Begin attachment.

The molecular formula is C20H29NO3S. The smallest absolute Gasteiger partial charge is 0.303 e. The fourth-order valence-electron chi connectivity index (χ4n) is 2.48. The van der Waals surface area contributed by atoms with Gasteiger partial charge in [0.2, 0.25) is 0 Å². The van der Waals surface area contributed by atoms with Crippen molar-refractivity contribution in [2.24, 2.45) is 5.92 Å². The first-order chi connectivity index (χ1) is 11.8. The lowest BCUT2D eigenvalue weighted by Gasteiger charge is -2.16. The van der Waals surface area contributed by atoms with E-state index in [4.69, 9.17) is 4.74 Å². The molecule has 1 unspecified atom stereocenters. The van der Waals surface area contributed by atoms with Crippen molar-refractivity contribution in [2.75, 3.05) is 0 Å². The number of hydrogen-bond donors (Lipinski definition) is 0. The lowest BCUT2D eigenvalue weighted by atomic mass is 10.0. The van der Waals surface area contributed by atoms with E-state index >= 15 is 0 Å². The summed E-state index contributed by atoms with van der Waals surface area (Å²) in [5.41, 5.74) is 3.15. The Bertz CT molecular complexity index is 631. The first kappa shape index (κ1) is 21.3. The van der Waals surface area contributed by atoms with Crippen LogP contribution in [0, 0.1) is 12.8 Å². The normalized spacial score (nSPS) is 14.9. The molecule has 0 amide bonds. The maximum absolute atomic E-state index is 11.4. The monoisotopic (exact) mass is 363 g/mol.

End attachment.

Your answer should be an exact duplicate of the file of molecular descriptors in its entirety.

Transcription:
The molecular formula is C20H29NO3S. The smallest absolute Gasteiger partial charge is 0.303 e. The fourth-order valence-electron chi connectivity index (χ4n) is 2.48. The van der Waals surface area contributed by atoms with Gasteiger partial charge in [0.2, 0.25) is 0 Å². The van der Waals surface area contributed by atoms with Crippen molar-refractivity contribution in [2.24, 2.45) is 5.92 Å². The first-order chi connectivity index (χ1) is 11.8. The lowest BCUT2D eigenvalue weighted by Gasteiger charge is -2.16. The van der Waals surface area contributed by atoms with E-state index in [4.69, 9.17) is 4.74 Å². The molecule has 1 unspecified atom stereocenters. The van der Waals surface area contributed by atoms with Crippen molar-refractivity contribution in [2.75, 3.05) is 0 Å². The number of hydrogen-bond donors (Lipinski definition) is 0. The lowest BCUT2D eigenvalue weighted by atomic mass is 10.0. The van der Waals surface area contributed by atoms with E-state index >= 15 is 0 Å². The summed E-state index contributed by atoms with van der Waals surface area (Å²) in [5.41, 5.74) is 3.15. The Bertz CT molecular complexity index is 631. The first kappa shape index (κ1) is 21.3. The van der Waals surface area contributed by atoms with Crippen LogP contribution in [0, 0.1) is 12.8 Å². The normalized spacial score (nSPS) is 14.9. The molecule has 0 amide bonds. The maximum absolute atomic E-state index is 11.4. The monoisotopic (exact) mass is 363 g/mol.